Hawaiian Telcom Launches $87 Million Fiber Broadband Infrastructure Project | Maui Now

Hawaiian Telcom launches $87 million fiber broadband infrastructure project, $37 million federal grant, and $50 million corporate investment. PC: Hawaiian Telcom

Hawaiian Telcom announced an $87 million fiber broadband project to expand the average mile infrastructure across the state. Middle mile infrastructure carries large amounts of data over long distances, increases the capacity of local area networks, increases network resiliency, and helps connect unserved regions to the Internet backbone.

The project will build 15 new half-mile, land and submarine fiber routes to better connect the islands.

Federal funding for the project is part of the Biden-Harris Administrations Investing in America program and the Internet for All Initiative. A total of $37 million was issued to Hawaiian Telcom through an award from the US Department of Commerce’s National Telecommunications and Information Administration. The company will provide $50 million in matching funds and in-kind contributions to the project.

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Hawaiian Telcom was the sole grant recipient in Hawaii, which invests in building regional networks that connect to national Internet networks.

Hawaiian Telcom has been instrumental in keeping Hawaii connected to the world since 1883 and this project is an example of our continued commitment to Hawaii, said Su Shin, President and Chief Executive Officer of Hawaiian Telcom. It will expand broadband access throughout the islands, unlocking unlimited potential for innovation, education, telehealth, collaboration and so much more. We look forward to working with our federal, state and county governments to achieve digital equity for all of Hawaii. I am very proud of our team for developing a comprehensive and innovative plan to expand fiber broadband infrastructure in the Hawaiian Islands that met the stringent criteria of the NTIA.

Everyone in Hawaii should have access to high-speed Internet, said Senator Brian Schatz, a member of the Senate Appropriations Committee. This new funding will provide us with the resources we need to stay connected to each other and to the world by expanding broadband infrastructure between islands and across the state, and help ensure more families and small businesses can get service Reliable and affordable high-speed internet.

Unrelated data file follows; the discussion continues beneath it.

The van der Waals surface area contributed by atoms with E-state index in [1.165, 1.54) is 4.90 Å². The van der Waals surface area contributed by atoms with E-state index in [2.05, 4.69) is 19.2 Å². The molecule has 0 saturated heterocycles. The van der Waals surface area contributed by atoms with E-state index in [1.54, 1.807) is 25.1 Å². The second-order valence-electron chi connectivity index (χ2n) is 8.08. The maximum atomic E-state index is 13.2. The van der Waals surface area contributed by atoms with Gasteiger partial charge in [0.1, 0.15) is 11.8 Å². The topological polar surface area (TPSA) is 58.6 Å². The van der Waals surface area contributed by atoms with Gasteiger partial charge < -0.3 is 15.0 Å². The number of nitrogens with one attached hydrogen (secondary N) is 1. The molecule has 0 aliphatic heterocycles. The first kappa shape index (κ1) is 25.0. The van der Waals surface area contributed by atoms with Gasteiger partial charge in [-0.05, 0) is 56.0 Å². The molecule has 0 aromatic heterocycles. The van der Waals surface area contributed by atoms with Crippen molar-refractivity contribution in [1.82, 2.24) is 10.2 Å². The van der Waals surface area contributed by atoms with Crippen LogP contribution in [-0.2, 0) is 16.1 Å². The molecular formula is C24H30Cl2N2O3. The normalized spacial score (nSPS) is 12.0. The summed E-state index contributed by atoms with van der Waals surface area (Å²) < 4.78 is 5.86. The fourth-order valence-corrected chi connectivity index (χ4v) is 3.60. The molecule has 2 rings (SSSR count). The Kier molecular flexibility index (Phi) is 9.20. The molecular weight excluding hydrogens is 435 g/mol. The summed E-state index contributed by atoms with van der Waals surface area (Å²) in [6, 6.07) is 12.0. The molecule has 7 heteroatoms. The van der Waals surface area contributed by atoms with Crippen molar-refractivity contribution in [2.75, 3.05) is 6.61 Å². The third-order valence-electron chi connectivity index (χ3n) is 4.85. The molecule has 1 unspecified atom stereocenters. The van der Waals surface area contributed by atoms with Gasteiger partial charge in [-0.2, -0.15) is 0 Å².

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Isolated in the middle of the Pacific Ocean, Hawaii depends solely on transpacific fiber-optic cable to provide the first mile, or backbone, of our Internet access, said Congressman Ed Case. The bipartisan infrastructure bill that I supported made possible the funding that will now help connect that backbone to the next middle mile infrastructure that is critical to the comprehensive construction of an advanced network to serve people across our state in communities both urban and rural. This grant is especially important to ensure that broadband connectivity is accessible to both underserved and underserved people so that they too can connect to the global network that is an essential part of our daily lives.

Digital equity is a fundamental right for everyone in Hawaii, especially our neighboring islands and rural communities in my congressional district, said Congresswoman Jill Tokuda. It’s about access and convenience. The infrastructure expansions funded by this grant will help our residents access essential services like telehealth and education and strengthen the resilience of our networks so our families stay connected even during natural disasters.

Our top priority is to create positive change in Hawaii. We need reliable internet connectivity for all residents, from keiki to kpuna, wherever they reside in Hawaii, so they can access all the opportunities and benefits broadband can offer, said Governor Josh Green, MD. , we are working hard to increase digital equity and are grateful to all of our industry partners for their continued investments to expand more fiber infrastructure across the state and to aggressively pursue federal support.

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As an island state, building reliable broadband infrastructure in the middle mile is critical to ensuring high-speed connectivity for Hawaiian communities. The NTIA grant is a huge step toward closing the connectivity gap so every underserved and underserved community, rural or urban, can access reliable Internet, said Lieutenant Governor Sylvia Luke. I look forward to working closely with Hawaiian Telcom to advance this project to improve our state’s broadband resiliency.

The Bipartisan Infrastructure Law includes a historic $65 billion investment to expand affordable and reliable high-speed Internet access in U.S. communities.

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